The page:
Investment

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Leveraging Paperless Payments Back in 2004 Toyota decided it had to take some action to stem the inexorable paper tide which was swamping its business. All types of paper were involved but the major problem was the paper check, of which the company used many thousands every year in incentive payments to its sales professionals at dealers across the US, involving over $180,000 annually in distribution alone and significant resources in queries and dealing with lost or stolen checks. Toyota needed a solution that would free up its Finance team, reduce payment costs and eliminate check-writing altogether. The author describes the chosen program, based around a customized T oyota Visa Prepaid Card from Citi Prepaid Services, and the benefits it has brought both to the firm and to its sales professionals.

Leveraging Paperless Payments

by Warren Keckeisen, Incentives Administration Director, Toyota Motor Sales U.S.A.

How does a company known globally for progressive, efficient products easily transform an inefficient, straining burden into a streamlined, automated benefit?

That’s just the question we asked ourselves here at Toyota back in 2004. One of the most arduous challenges faced in recent years by Toyota’s Finance and Treasury groups was the sheer burden of paper. It’s surprising that something so simple and basic to business served as a near crippling force to our operation; however, the resources demanded to produce, distribute and manage this paper reached far and wide and had a stranglehold on our processes. This not only forced us to shoulder a hefty burden, but also served as a major distraction away from our core operations.

The situation grew to the point where it became a challenge we simply had to resolve - and quickly - in order for us to keep up with the speed of Toyota’s market growth. Initially it appeared as a daunting task: how do you eliminate a massive amount of paper in a short amount of time and turn a major burden into a significant benefit?

The challenge of paper

While the basic challenge for our group was rooted in all types of paper, the true culprit for us was the paper check. Toyota has thousands of sales professionals at over 1,400 dealers across the United States. These individuals are typically not employees of Toyota, but rather work directly for the dealerships and are agents for our company. Given the lack of direct communication auto manufacturers generally have with these sales professionals and the corresponding issues around establishing direct deposit for them, we traditionally depended on paper checks for payments to this group. For years this approach seemed like the only legitimate payment method on which we could rely. Yet despite its simplicity in concept, the use of paper proved to be incredibly complex, expensive and inefficient.

How do you eliminate a massive amount of paper in a short amount of time and turn a major burden into a significant benefit?

The sheer amount of resources, both personnel and financial, we had to invest in our check process was nothing short of massive. First, we had to produce the checks, which sounds simple in concept, but means purchasing large volumes of paper, ink and envelopes. We also had to establish a dedicated infrastructure of printers, computers and software: all major costs when you are talking about continually producing upwards of 150,000 checks annually. And it’s not as if we could get expanded use from these resources, since they were generally dedicated to supporting our check-writing operation. Aside from this, we needed to find space to house this production operation and to inventory our volumes of paper, ink and envelopes.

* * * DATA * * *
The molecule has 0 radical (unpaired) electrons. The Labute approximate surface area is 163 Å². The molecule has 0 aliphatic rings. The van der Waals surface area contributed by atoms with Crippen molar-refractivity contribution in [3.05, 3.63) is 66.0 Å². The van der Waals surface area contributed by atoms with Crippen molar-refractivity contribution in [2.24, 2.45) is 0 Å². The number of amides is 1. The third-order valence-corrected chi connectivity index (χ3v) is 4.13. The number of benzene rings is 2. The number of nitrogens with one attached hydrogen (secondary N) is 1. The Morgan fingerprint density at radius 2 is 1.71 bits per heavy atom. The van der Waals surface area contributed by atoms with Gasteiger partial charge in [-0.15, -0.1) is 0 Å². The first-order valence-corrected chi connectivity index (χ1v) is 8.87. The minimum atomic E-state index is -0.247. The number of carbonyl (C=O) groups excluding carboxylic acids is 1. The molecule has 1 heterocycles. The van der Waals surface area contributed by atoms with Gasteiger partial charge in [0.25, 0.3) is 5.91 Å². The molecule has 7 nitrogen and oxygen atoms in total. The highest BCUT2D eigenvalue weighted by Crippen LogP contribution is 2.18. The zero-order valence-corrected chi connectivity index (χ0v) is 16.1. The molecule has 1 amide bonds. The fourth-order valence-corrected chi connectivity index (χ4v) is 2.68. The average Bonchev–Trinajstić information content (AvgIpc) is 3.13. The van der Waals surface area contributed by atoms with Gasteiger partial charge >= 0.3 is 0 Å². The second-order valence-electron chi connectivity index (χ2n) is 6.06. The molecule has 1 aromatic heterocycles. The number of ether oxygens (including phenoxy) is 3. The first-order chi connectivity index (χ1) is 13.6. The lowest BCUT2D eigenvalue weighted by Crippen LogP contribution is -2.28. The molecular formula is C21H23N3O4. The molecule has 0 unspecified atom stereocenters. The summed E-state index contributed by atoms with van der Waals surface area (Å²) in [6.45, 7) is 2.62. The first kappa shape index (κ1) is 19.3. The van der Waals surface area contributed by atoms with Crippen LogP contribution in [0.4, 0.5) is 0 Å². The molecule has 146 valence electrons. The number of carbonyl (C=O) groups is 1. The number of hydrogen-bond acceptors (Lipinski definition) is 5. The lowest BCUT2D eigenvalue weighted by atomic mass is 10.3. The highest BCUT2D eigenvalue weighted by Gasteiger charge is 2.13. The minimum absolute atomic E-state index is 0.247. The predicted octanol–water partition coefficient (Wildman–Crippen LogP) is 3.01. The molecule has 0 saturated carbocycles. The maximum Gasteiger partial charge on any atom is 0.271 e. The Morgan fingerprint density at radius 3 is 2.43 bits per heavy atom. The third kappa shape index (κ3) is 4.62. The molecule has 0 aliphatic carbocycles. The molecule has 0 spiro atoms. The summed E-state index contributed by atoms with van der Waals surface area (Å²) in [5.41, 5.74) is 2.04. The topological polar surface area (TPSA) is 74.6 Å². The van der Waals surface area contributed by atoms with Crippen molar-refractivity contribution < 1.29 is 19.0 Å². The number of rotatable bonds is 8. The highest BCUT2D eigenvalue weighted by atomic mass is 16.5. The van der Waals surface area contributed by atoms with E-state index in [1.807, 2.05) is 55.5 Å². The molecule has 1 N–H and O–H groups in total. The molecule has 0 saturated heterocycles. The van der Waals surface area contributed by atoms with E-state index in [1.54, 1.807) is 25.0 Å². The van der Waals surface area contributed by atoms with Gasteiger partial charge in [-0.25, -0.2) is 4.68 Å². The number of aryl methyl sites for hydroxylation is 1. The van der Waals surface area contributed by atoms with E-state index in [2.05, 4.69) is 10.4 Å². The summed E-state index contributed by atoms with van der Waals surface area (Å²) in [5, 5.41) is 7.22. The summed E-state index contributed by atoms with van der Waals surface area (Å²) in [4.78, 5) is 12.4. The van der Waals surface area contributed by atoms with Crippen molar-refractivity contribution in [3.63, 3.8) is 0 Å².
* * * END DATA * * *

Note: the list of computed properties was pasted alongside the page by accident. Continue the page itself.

On top of it all, we needed personnel to manage the check production process. This was a significant and perpetual constraint on our team, given that we had finite resources.

Next, we had to distribute these checks, which were regularly sent to over 1,400 dealers nationwide. Typically, the checks would be batched for priority shipment, but each package cost upwards of $10 to $12. So the distribution costs alone topped $180,000 annually; and that was just to get the check into the hands of the recipient.

After the check’s arrival, the real issues typically arose. Given that we were continually sending out incentive payments, there was often a significant delay between a sale and payment delivery. Combined with the limited communication channels with these professionals, the recipient did not necessarily know what each specific payment was for. This would force them to contact the regional or national office which would, in turn, research the payment origin and communicate it back to them. On top of that, we would get regular calls from these individuals asking about their balance or questioning the amount of a specific payment or asking when a payment would arrive. This added a continual research exercise for our financial group, looking up and verifying check details for recipients, which further burdened our limited resources.

However, one of the largest resource drains was related to lost or stolen checks. If a recipient lost a check they would contact us to reissue it. This meant we had to cancel the check, which often incurred a fee, and go through the entire production and distribution process once again, further adding costs and demanding resources to complete. So, needless to say, the entire process of dealing with paper checks was a nightmare for us and ultimately impacted our ability to efficiently operate.

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